16 Comments

  1. In part, though, that’s because there’s a lack of significant competition. Prior to C+H, no popular strip that I can think of ended with the retirement of its original creator. The closest example would be Krazy Kat, but Herriman produced that right up until his death so he never had a chance to offer a conclusion.

  2. I don’t remember if there was a special final strip from Cul-de-Sac. Richard Thompson’s illness may have ended new strips prior to his death.

    (Checking Wikipedia..) https://en.wikipedia.org/wiki/Cul_de_Sac_(comic_strip)
    ” On August 17, 2012, Thompson announced that due to health issues he would be ending his work as a comic-strip creator, with his final Cul de Sac being published on September 23, 2012.[5][6].

    While Thompson had originally planned to draw a final strip for the comic himself, one day before its previously announced publishing date he posted a message online, stating, “Spoiler alert – i couldn’t draw a new Sunday so tomorrow’s is a repeat too. Sorry! I’ll do better next time.”[7] That strip was a rerun originally published on February 18, 2007, which had also appeared on the back cover of the first book collection, Cul De Sac: This Exit in 2008. In it, Petey explains to Alice how comic strips are “a mighty, yet dying art form.”

  3. I liked PreTeena’s finale, with its slightly loopy predictions of the characters’ POSSIBLE futures.

  4. Does anybody know whether Steve Canyon had a proper send-off? It’s a shame Caniff wasn’t able to give one to Terry.

  5. I didn’t like PreTeena’s finale because I never sensed any chemistry between Teena and Gordo, and I always bristle when a girl’s highest aspiration seems to be marriage and motherhood.

  6. Sorry about the repeat, but this comment belongs here:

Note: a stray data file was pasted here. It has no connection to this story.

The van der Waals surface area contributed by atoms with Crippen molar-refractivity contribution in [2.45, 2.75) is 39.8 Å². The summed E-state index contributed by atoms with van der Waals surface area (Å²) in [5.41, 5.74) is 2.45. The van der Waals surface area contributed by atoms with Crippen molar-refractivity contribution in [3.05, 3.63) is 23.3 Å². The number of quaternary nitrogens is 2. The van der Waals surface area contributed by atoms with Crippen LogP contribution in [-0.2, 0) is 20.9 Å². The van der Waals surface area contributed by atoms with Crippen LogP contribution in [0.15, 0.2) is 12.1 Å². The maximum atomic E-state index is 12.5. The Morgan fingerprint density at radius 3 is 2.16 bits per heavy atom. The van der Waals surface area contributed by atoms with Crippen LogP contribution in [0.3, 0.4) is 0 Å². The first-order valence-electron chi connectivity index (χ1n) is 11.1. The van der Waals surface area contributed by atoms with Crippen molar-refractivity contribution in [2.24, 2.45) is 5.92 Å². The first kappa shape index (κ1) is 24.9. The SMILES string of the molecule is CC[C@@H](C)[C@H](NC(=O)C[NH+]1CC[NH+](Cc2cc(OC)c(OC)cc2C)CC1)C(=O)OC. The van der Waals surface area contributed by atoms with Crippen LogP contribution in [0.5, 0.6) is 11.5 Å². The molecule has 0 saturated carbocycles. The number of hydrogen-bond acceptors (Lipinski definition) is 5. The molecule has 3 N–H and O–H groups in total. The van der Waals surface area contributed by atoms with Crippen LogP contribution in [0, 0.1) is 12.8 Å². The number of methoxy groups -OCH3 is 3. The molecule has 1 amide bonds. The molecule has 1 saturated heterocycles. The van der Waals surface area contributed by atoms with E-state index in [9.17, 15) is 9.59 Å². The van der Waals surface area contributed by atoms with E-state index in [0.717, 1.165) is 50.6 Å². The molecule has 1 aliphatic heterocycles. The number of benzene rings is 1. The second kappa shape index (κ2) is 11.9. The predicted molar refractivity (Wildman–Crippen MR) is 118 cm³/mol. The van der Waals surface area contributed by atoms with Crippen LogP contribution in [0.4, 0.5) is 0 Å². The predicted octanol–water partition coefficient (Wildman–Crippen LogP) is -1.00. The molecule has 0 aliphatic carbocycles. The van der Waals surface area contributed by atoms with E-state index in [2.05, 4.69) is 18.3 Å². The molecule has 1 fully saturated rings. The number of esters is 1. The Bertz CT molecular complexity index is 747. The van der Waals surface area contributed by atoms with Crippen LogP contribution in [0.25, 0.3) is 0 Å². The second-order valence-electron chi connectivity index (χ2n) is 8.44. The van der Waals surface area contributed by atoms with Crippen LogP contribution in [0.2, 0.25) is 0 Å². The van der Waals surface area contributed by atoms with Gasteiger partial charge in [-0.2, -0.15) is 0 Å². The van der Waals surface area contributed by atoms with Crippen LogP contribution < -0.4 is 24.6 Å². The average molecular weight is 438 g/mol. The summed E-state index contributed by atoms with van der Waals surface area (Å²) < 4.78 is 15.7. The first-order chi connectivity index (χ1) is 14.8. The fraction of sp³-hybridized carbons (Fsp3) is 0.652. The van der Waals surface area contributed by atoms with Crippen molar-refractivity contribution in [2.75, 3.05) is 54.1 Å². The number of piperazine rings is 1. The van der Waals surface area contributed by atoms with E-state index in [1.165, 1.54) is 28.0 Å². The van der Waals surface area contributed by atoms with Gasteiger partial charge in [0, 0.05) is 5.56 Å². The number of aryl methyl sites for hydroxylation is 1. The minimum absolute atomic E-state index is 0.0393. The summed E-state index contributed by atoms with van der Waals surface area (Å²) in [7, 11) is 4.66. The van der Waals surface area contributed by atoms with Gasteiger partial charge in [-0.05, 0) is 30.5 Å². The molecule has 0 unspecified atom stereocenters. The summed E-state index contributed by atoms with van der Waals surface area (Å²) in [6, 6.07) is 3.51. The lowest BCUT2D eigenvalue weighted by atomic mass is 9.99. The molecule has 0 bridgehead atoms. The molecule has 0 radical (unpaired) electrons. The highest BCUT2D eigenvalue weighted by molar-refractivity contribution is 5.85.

For the best comic strip finale, my nomination would be the first run of “Bloom County“, especially the “mashup” incidents in which the characters look for work in other strips. Don’t expect every strip to be a perfect winner, but the overall effect was very, very good.

  7. Are the finales of Edge City and Knight Life online anywhere? I found the final E.C., in which its character Patty, a therapist, talks to a couple who are ending their comic strip, at jewishexponent dot com/2016/01/08/for-countless-disappointed-fans-there-will-be-no-more-living-on-the-edge/ .

  8. @ Bill – “Steve Canyon” was a King Features strip, so the archives are not openly available. Wikipedia says that Caniff…produced the strip until his death in 1988. The strip was published for a couple of months after he died, but was ended in June 1988, due to Caniff’s decision that no one else would continue the feature“, and describes the final strip: “The last syndicated Steve Canyon strip was a tribute to Caniff in two panels, one drawn by cartoonist Bill Mauldin, the other containing the signatures of 78 fellow cartoonists.

  9. Ah, thanks, I do vaguely remember those last Steve Canyon panels now.

    I’d have been shocked if he’d allowed the strip to continue without him: Canyon existed in the first place because he hadn’t had full control over Terry.

  10. Treesong, Edge City was King Features, so it’s not available without subscription. Its finale was spread over a least a couple of weeks with hints of the ending.

    As for Knight Life, there was a following Sunday strip that I don’t count, but the real end was here:

    And you can grab some of the older ones by starting with this one:
    https://www.gocomics.com/theknightlife/2019/09/14

Add a Comment

Fill in your details below or click an icon to log in:

WordPress.com Logo

You are commenting using your WordPress.com account. Log Out /  Change )

Twitter picture

You are commenting using your Twitter account. Log Out /  Change )

Facebook photo

You are commenting using your Facebook account. Log Out /  Change )

Connecting to %s

This site uses Akismet to reduce spam. Learn how your comment data is processed.